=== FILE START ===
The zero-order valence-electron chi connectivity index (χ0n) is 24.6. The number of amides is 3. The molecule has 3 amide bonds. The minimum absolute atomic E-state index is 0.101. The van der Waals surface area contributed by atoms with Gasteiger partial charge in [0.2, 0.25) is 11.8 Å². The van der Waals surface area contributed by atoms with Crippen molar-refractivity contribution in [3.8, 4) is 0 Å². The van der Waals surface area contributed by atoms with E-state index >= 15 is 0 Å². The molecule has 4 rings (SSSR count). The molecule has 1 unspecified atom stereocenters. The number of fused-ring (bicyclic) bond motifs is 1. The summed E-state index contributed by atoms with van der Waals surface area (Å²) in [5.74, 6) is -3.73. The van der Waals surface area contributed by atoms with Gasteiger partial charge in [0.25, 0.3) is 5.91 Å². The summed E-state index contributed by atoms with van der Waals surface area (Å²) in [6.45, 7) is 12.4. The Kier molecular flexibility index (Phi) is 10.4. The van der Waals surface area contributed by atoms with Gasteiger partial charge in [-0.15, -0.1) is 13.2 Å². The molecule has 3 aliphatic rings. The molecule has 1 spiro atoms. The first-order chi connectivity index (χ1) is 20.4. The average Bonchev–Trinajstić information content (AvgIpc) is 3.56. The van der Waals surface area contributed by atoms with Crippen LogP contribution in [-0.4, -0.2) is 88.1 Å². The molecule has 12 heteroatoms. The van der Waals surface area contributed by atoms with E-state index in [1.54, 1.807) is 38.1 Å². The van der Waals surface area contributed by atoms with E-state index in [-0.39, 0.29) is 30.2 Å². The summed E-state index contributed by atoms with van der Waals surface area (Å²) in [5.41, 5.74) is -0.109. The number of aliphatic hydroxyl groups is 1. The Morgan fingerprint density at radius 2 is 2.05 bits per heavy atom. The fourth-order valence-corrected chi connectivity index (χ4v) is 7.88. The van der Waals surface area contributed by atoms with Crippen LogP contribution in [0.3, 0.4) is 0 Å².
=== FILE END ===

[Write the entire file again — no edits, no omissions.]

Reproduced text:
The zero-order valence-electron chi connectivity index (χ0n) is 24.6. The number of amides is 3. The molecule has 3 amide bonds. The minimum absolute atomic E-state index is 0.101. The van der Waals surface area contributed by atoms with Gasteiger partial charge in [0.2, 0.25) is 11.8 Å². The van der Waals surface area contributed by atoms with Crippen molar-refractivity contribution in [3.8, 4) is 0 Å². The van der Waals surface area contributed by atoms with E-state index >= 15 is 0 Å². The molecule has 4 rings (SSSR count). The molecule has 1 unspecified atom stereocenters. The number of fused-ring (bicyclic) bond motifs is 1. The summed E-state index contributed by atoms with van der Waals surface area (Å²) in [5.74, 6) is -3.73. The van der Waals surface area contributed by atoms with Gasteiger partial charge in [0.25, 0.3) is 5.91 Å². The summed E-state index contributed by atoms with van der Waals surface area (Å²) in [6.45, 7) is 12.4. The Kier molecular flexibility index (Phi) is 10.4. The van der Waals surface area contributed by atoms with Gasteiger partial charge in [-0.15, -0.1) is 13.2 Å². The molecule has 3 aliphatic rings. The molecule has 1 spiro atoms. The first-order chi connectivity index (χ1) is 20.4. The average Bonchev–Trinajstić information content (AvgIpc) is 3.56. The van der Waals surface area contributed by atoms with Crippen LogP contribution in [-0.4, -0.2) is 88.1 Å². The molecule has 12 heteroatoms. The van der Waals surface area contributed by atoms with E-state index in [1.54, 1.807) is 38.1 Å². The van der Waals surface area contributed by atoms with E-state index in [-0.39, 0.29) is 30.2 Å². The summed E-state index contributed by atoms with van der Waals surface area (Å²) in [5.41, 5.74) is -0.109. The number of aliphatic hydroxyl groups is 1. The Morgan fingerprint density at radius 2 is 2.05 bits per heavy atom. The fourth-order valence-corrected chi connectivity index (χ4v) is 7.88. The van der Waals surface area contributed by atoms with Crippen LogP contribution in [0.3, 0.4) is 0 Å².